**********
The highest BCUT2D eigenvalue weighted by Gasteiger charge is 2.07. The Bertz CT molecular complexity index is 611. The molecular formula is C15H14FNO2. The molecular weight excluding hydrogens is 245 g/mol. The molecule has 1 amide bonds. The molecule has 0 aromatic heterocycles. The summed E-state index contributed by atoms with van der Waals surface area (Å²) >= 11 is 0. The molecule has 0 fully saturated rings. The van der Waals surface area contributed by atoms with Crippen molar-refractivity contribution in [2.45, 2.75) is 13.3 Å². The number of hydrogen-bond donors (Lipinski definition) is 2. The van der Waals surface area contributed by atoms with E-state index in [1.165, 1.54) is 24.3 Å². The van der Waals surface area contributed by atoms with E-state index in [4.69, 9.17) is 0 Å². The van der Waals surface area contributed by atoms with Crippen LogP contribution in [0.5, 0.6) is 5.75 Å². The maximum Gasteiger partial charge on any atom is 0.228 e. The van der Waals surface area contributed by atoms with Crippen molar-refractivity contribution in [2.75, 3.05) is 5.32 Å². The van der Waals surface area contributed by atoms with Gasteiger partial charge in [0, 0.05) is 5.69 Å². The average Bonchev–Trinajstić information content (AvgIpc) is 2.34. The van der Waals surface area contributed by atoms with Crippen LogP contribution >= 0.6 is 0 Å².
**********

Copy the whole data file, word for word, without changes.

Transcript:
The highest BCUT2D eigenvalue weighted by Gasteiger charge is 2.07. The Bertz CT molecular complexity index is 611. The molecular formula is C15H14FNO2. The molecular weight excluding hydrogens is 245 g/mol. The molecule has 1 amide bonds. The molecule has 0 aromatic heterocycles. The summed E-state index contributed by atoms with van der Waals surface area (Å²) >= 11 is 0. The molecule has 0 fully saturated rings. The van der Waals surface area contributed by atoms with Crippen molar-refractivity contribution in [2.45, 2.75) is 13.3 Å². The number of hydrogen-bond donors (Lipinski definition) is 2. The van der Waals surface area contributed by atoms with E-state index in [1.165, 1.54) is 24.3 Å². The van der Waals surface area contributed by atoms with E-state index in [4.69, 9.17) is 0 Å². The van der Waals surface area contributed by atoms with Crippen LogP contribution in [0.5, 0.6) is 5.75 Å². The maximum Gasteiger partial charge on any atom is 0.228 e. The van der Waals surface area contributed by atoms with Crippen molar-refractivity contribution in [2.75, 3.05) is 5.32 Å². The van der Waals surface area contributed by atoms with Gasteiger partial charge in [0, 0.05) is 5.69 Å². The average Bonchev–Trinajstić information content (AvgIpc) is 2.34. The van der Waals surface area contributed by atoms with Crippen LogP contribution >= 0.6 is 0 Å².